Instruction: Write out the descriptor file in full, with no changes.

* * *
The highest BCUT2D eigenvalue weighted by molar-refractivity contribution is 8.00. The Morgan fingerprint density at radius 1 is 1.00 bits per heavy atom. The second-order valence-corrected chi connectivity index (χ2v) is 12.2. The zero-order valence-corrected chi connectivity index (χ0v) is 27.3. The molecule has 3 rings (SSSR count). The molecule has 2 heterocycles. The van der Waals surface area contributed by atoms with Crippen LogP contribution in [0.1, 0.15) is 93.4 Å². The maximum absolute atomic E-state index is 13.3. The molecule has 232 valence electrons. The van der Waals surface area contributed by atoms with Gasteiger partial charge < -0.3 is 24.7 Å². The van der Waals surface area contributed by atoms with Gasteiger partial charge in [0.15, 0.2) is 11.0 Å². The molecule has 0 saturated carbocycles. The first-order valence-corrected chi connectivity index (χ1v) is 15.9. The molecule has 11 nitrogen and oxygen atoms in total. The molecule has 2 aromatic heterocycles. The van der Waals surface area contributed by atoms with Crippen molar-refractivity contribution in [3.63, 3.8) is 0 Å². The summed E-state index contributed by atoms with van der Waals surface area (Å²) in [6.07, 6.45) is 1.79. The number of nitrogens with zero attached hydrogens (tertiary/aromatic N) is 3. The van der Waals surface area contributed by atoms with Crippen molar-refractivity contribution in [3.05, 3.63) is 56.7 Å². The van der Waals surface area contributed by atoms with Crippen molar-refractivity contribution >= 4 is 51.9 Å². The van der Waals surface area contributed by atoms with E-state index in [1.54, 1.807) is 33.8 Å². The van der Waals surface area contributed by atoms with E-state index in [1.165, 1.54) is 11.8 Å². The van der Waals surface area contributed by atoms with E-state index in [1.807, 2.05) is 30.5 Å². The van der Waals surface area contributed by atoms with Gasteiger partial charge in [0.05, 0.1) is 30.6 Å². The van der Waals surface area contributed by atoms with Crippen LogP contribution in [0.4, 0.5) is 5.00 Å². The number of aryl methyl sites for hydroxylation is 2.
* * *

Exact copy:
The highest BCUT2D eigenvalue weighted by molar-refractivity contribution is 8.00. The Morgan fingerprint density at radius 1 is 1.00 bits per heavy atom. The second-order valence-corrected chi connectivity index (χ2v) is 12.2. The zero-order valence-corrected chi connectivity index (χ0v) is 27.3. The molecule has 3 rings (SSSR count). The molecule has 2 heterocycles. The van der Waals surface area contributed by atoms with Crippen LogP contribution in [0.1, 0.15) is 93.4 Å². The maximum absolute atomic E-state index is 13.3. The molecule has 232 valence electrons. The van der Waals surface area contributed by atoms with Gasteiger partial charge < -0.3 is 24.7 Å². The van der Waals surface area contributed by atoms with Gasteiger partial charge in [0.15, 0.2) is 11.0 Å². The molecule has 0 saturated carbocycles. The first-order valence-corrected chi connectivity index (χ1v) is 15.9. The molecule has 11 nitrogen and oxygen atoms in total. The molecule has 2 aromatic heterocycles. The van der Waals surface area contributed by atoms with Crippen molar-refractivity contribution in [3.63, 3.8) is 0 Å². The summed E-state index contributed by atoms with van der Waals surface area (Å²) in [6.07, 6.45) is 1.79. The number of nitrogens with zero attached hydrogens (tertiary/aromatic N) is 3. The van der Waals surface area contributed by atoms with Crippen molar-refractivity contribution in [3.05, 3.63) is 56.7 Å². The van der Waals surface area contributed by atoms with Crippen molar-refractivity contribution >= 4 is 51.9 Å². The van der Waals surface area contributed by atoms with E-state index in [1.54, 1.807) is 33.8 Å². The van der Waals surface area contributed by atoms with E-state index in [1.165, 1.54) is 11.8 Å². The van der Waals surface area contributed by atoms with E-state index in [1.807, 2.05) is 30.5 Å². The van der Waals surface area contributed by atoms with Gasteiger partial charge in [0.05, 0.1) is 30.6 Å². The van der Waals surface area contributed by atoms with Crippen LogP contribution in [0.4, 0.5) is 5.00 Å². The number of aryl methyl sites for hydroxylation is 2.